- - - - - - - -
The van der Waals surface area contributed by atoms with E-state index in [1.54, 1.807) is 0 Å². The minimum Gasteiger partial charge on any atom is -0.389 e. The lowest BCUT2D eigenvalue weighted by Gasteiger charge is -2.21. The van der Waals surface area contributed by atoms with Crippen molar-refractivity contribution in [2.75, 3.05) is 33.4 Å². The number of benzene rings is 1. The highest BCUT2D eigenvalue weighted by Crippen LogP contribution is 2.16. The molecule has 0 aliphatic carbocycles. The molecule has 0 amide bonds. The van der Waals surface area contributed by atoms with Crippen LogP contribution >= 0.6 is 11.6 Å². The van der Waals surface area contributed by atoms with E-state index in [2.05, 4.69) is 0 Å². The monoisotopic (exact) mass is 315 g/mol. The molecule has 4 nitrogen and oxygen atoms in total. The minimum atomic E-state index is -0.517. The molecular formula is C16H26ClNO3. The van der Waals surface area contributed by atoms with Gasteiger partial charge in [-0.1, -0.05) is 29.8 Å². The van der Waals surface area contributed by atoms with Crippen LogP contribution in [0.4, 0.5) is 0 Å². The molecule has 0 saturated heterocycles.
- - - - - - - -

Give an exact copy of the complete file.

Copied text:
The van der Waals surface area contributed by atoms with E-state index in [1.54, 1.807) is 0 Å². The minimum Gasteiger partial charge on any atom is -0.389 e. The lowest BCUT2D eigenvalue weighted by Gasteiger charge is -2.21. The van der Waals surface area contributed by atoms with Crippen molar-refractivity contribution in [2.75, 3.05) is 33.4 Å². The number of benzene rings is 1. The highest BCUT2D eigenvalue weighted by Crippen LogP contribution is 2.16. The molecule has 0 aliphatic carbocycles. The molecule has 0 amide bonds. The van der Waals surface area contributed by atoms with Crippen LogP contribution >= 0.6 is 11.6 Å². The van der Waals surface area contributed by atoms with E-state index in [2.05, 4.69) is 0 Å². The monoisotopic (exact) mass is 315 g/mol. The molecule has 4 nitrogen and oxygen atoms in total. The minimum atomic E-state index is -0.517. The molecular formula is C16H26ClNO3. The van der Waals surface area contributed by atoms with Gasteiger partial charge in [-0.1, -0.05) is 29.8 Å². The van der Waals surface area contributed by atoms with Crippen LogP contribution in [0.4, 0.5) is 0 Å². The molecule has 0 saturated heterocycles.